Lance Wyman
Lance Wyman

Lance Wyman was an aspiring graphic designer in 1966 when he learned that the International Olympic Committee and the Mexican Olympic Committee were looking to hire a team to create the emblem and associated design concept for the entire 1968 Mexico City Olympic Games.

He and his partner, Peter Murdoch, thought to themselves, why not us? They booked a one-way ticket to Mexico City, which is all they could afford, according to this brilliant podcast from 99 Percent Invisible, hoping to make a name for themselves.

Wyman_Mexico_68_Olympics_radiating

One disadvantage the two American designers may have had initially was that they had never been to Mexico, and knew practically nothing about the country’s culture or history. So they embarked on a crash course immediately. When they visited the Museum of Anthropology, examining the stone murals of the Aztec and Mayan civilizations, they were struck by the similarities in artwork centuries before to the 1960s, when op-art was a popular form of expression.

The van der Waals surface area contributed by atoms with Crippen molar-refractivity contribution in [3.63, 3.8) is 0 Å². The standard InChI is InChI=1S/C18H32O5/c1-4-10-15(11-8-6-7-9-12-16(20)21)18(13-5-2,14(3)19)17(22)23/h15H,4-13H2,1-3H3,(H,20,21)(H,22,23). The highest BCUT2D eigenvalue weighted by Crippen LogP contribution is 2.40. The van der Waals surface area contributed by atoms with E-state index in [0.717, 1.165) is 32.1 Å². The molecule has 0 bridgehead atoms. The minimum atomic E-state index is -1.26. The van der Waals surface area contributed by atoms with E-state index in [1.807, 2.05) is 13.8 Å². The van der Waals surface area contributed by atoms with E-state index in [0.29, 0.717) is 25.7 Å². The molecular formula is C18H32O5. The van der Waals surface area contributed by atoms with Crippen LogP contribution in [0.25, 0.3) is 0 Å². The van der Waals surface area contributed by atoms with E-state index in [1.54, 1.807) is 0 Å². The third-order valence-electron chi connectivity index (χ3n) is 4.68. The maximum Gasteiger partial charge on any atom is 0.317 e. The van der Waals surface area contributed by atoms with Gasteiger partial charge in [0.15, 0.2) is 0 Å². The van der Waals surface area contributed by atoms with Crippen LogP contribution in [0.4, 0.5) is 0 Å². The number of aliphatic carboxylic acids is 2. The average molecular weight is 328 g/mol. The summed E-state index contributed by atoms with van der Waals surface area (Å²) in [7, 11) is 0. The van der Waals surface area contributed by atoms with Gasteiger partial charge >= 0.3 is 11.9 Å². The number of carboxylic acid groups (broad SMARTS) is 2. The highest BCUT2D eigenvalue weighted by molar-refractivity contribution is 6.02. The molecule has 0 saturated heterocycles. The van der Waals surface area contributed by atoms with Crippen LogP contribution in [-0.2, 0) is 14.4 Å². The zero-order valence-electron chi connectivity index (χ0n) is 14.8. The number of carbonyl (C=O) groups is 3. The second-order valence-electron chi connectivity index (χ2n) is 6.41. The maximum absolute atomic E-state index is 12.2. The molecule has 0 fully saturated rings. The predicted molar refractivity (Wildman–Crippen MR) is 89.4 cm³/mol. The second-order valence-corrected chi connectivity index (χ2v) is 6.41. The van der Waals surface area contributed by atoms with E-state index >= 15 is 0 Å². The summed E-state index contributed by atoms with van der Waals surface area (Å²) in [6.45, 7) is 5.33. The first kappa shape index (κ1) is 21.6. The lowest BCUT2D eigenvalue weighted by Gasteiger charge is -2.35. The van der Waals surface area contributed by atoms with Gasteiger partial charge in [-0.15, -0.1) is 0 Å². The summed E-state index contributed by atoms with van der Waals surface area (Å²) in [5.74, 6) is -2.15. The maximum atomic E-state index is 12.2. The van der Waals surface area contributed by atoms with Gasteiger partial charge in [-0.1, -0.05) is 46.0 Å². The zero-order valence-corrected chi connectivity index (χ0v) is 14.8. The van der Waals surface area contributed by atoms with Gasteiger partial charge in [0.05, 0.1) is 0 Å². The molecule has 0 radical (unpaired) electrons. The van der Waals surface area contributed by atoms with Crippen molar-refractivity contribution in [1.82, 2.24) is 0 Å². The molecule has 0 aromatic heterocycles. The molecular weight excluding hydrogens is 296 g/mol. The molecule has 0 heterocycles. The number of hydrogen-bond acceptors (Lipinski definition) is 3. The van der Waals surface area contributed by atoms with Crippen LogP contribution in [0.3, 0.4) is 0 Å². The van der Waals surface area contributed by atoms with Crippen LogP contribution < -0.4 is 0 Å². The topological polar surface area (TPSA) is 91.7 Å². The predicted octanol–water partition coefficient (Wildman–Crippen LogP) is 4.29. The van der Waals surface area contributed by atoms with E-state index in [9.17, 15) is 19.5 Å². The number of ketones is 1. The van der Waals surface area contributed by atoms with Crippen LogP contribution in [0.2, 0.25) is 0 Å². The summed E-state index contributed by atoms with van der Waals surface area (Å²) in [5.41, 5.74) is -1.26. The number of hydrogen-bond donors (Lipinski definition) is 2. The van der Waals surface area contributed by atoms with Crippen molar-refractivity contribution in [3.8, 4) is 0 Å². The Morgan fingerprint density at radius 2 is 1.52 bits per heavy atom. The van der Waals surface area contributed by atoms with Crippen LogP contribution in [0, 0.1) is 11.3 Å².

“I actually was floored by some of the early cultures,” says Wyman in the podcast, “because they were doing things that we were doing in a contemporary way with geometry and with graphics.” The podcast went to explain that the bold lines and bright colors and geometric shapes reminded Wyman of the kind of Op art that was popular among contemporary artists back in New York.

lance wyman peter murdoch
Lance Wyman, his wife Neila, and Peter Murdoch (1966)

 

Wyman thought that they should take advantage of the circles in the digits of ’68, which is the year of the Mexico City Olympics, and blend those circles into the five Olympic rings. Additionally, the techniques of op-art, also known as optical art, which uses techniques of contrast and geometry to create an illusion of movement, were employed as waves of lines surrounding the text and numbers. Those lines were based on a new font Wyman and Murdoch created, made up of three lines that always curved, but never bent.